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Every plain, paper tea bag conceals an exciting crash course in lift. In a six-second video on Vine, user “oh so tracy” empties a tea bag, folds it into a tube, and lights it on fire. After the bag burns down, the remains of the still-flaming tube flies into the air to create a miniature Chinese lantern. We asked Mark Drela, an aerodynamics professor at MIT, how it works.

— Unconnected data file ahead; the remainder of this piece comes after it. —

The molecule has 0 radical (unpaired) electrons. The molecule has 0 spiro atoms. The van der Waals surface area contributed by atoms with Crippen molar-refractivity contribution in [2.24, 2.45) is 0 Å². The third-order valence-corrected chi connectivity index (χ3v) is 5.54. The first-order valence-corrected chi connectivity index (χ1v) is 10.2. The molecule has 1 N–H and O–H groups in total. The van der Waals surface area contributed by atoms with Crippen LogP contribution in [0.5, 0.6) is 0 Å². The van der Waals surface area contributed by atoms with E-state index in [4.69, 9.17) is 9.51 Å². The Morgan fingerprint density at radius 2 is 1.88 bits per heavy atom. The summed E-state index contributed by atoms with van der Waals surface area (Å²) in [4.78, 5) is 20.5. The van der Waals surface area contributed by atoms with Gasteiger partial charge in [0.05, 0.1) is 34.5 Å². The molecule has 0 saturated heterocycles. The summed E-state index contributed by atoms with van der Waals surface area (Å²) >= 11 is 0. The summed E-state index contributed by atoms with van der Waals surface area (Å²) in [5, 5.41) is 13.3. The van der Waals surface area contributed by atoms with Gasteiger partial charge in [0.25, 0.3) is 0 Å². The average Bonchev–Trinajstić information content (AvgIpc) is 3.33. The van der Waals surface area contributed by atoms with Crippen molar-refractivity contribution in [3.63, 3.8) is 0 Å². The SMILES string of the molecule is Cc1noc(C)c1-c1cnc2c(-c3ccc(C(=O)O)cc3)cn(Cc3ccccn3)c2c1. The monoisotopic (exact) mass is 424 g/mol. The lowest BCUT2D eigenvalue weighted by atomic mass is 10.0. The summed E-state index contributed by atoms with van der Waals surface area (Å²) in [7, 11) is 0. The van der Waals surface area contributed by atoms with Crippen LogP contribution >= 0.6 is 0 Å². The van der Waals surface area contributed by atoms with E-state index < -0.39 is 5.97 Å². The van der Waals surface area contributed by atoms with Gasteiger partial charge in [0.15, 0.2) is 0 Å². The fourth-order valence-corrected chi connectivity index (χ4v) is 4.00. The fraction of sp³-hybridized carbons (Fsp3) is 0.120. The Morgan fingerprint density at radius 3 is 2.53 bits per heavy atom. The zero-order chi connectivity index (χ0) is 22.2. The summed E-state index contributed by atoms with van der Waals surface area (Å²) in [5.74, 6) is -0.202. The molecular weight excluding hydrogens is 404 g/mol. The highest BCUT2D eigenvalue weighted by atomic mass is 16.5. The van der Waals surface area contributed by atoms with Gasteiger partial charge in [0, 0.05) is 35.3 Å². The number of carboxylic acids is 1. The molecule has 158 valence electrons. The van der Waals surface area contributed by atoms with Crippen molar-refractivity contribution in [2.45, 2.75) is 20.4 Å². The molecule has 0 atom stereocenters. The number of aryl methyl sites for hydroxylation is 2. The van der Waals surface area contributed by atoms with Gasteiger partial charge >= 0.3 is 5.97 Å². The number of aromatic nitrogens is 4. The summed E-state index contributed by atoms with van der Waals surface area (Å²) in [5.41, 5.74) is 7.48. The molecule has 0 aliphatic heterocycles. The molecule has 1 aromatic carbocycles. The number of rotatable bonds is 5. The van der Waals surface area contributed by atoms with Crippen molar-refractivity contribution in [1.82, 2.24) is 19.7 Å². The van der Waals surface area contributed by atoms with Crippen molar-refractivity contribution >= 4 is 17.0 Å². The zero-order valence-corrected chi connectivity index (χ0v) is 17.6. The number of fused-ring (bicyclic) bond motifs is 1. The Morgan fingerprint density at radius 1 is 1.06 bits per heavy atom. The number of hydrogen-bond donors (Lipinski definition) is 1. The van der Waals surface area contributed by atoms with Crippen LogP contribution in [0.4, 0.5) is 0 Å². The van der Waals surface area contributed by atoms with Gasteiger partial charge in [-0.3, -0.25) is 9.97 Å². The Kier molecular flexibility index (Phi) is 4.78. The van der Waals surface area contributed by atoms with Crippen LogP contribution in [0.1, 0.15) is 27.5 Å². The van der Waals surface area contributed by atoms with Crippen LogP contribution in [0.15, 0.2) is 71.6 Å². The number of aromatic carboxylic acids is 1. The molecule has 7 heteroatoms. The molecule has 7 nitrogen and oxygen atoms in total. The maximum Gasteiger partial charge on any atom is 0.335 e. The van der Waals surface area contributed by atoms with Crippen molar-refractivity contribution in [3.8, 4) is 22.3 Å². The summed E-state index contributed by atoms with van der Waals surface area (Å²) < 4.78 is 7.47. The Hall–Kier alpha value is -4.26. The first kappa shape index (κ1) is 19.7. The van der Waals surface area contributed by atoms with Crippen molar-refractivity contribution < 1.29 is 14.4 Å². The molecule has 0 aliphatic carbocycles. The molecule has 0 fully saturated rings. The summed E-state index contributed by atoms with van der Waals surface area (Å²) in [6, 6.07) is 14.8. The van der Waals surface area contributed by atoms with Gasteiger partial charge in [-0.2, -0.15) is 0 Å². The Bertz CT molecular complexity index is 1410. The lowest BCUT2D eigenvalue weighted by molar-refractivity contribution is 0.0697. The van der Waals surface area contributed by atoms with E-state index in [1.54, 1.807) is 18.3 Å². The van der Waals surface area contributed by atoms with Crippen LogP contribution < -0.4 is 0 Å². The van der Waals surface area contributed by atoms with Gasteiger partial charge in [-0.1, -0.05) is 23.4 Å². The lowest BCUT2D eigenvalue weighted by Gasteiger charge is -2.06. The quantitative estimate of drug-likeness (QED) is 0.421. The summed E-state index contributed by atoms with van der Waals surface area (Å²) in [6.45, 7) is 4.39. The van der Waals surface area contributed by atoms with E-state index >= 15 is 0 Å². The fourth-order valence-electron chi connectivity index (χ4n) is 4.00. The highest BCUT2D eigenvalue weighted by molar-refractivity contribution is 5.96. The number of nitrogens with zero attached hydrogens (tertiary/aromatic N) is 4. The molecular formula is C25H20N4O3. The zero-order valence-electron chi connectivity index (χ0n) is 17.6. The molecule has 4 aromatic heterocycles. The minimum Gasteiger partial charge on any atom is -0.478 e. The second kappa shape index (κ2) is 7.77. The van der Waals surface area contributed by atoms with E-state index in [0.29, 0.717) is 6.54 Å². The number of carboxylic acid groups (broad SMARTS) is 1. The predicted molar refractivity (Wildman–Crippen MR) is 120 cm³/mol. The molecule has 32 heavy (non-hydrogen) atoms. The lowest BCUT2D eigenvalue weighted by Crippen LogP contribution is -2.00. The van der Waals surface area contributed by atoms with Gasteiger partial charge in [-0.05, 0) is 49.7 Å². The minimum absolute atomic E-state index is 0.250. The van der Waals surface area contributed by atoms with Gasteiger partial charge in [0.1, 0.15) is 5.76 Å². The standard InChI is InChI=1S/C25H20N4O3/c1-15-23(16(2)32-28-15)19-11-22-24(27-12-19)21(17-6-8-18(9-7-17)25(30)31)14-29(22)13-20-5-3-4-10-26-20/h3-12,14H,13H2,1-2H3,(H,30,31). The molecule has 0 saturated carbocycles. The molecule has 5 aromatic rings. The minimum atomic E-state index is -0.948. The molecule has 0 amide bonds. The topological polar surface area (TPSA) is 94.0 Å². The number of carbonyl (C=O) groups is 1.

Cost: A few cents
Time: 2 minutes


1) Igniting the top of the tea bag warms air inside and above the paper tube, making that air less dense.

2) The hot air rises and draws in cooler air (primarily through the tube’s base).

3) Once most of the paper burns, the tea bag is light enough for the cool updraft to buoy it skyward.

WARNING: Burning paper can ignite other flammable objects, especially indoors. Kids (and pyromaniacs), please seek supervision before attempting.

Watch the results from the original Vine below:

_This article originally appeared in the May 2014 issue of _Popular Science.